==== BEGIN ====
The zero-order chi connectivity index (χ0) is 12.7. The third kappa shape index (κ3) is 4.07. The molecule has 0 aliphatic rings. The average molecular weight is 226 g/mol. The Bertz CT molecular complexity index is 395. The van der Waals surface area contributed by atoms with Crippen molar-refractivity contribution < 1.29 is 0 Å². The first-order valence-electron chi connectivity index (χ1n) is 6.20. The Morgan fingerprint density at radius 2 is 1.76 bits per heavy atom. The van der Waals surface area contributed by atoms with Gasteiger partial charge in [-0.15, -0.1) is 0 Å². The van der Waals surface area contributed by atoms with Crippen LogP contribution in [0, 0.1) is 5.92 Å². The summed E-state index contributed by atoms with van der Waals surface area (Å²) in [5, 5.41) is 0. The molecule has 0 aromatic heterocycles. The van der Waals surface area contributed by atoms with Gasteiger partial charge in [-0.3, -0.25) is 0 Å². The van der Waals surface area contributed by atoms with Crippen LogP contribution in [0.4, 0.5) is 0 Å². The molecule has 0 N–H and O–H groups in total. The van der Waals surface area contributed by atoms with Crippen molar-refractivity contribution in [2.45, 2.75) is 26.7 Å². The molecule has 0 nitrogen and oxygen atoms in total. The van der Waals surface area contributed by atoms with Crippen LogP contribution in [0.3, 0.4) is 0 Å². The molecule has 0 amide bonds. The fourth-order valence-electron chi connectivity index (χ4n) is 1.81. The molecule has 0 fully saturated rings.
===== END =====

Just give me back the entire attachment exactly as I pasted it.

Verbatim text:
The zero-order chi connectivity index (χ0) is 12.7. The third kappa shape index (κ3) is 4.07. The molecule has 0 aliphatic rings. The average molecular weight is 226 g/mol. The Bertz CT molecular complexity index is 395. The van der Waals surface area contributed by atoms with Crippen molar-refractivity contribution < 1.29 is 0 Å². The first-order valence-electron chi connectivity index (χ1n) is 6.20. The Morgan fingerprint density at radius 2 is 1.76 bits per heavy atom. The van der Waals surface area contributed by atoms with Gasteiger partial charge in [-0.15, -0.1) is 0 Å². The van der Waals surface area contributed by atoms with Crippen LogP contribution in [0, 0.1) is 5.92 Å². The summed E-state index contributed by atoms with van der Waals surface area (Å²) in [5, 5.41) is 0. The molecule has 0 aromatic heterocycles. The van der Waals surface area contributed by atoms with Gasteiger partial charge in [-0.3, -0.25) is 0 Å². The van der Waals surface area contributed by atoms with Crippen LogP contribution in [0.4, 0.5) is 0 Å². The molecule has 0 N–H and O–H groups in total. The van der Waals surface area contributed by atoms with Crippen molar-refractivity contribution in [2.45, 2.75) is 26.7 Å². The molecule has 0 nitrogen and oxygen atoms in total. The van der Waals surface area contributed by atoms with Crippen LogP contribution in [0.3, 0.4) is 0 Å². The molecule has 0 amide bonds. The fourth-order valence-electron chi connectivity index (χ4n) is 1.81. The molecule has 0 fully saturated rings.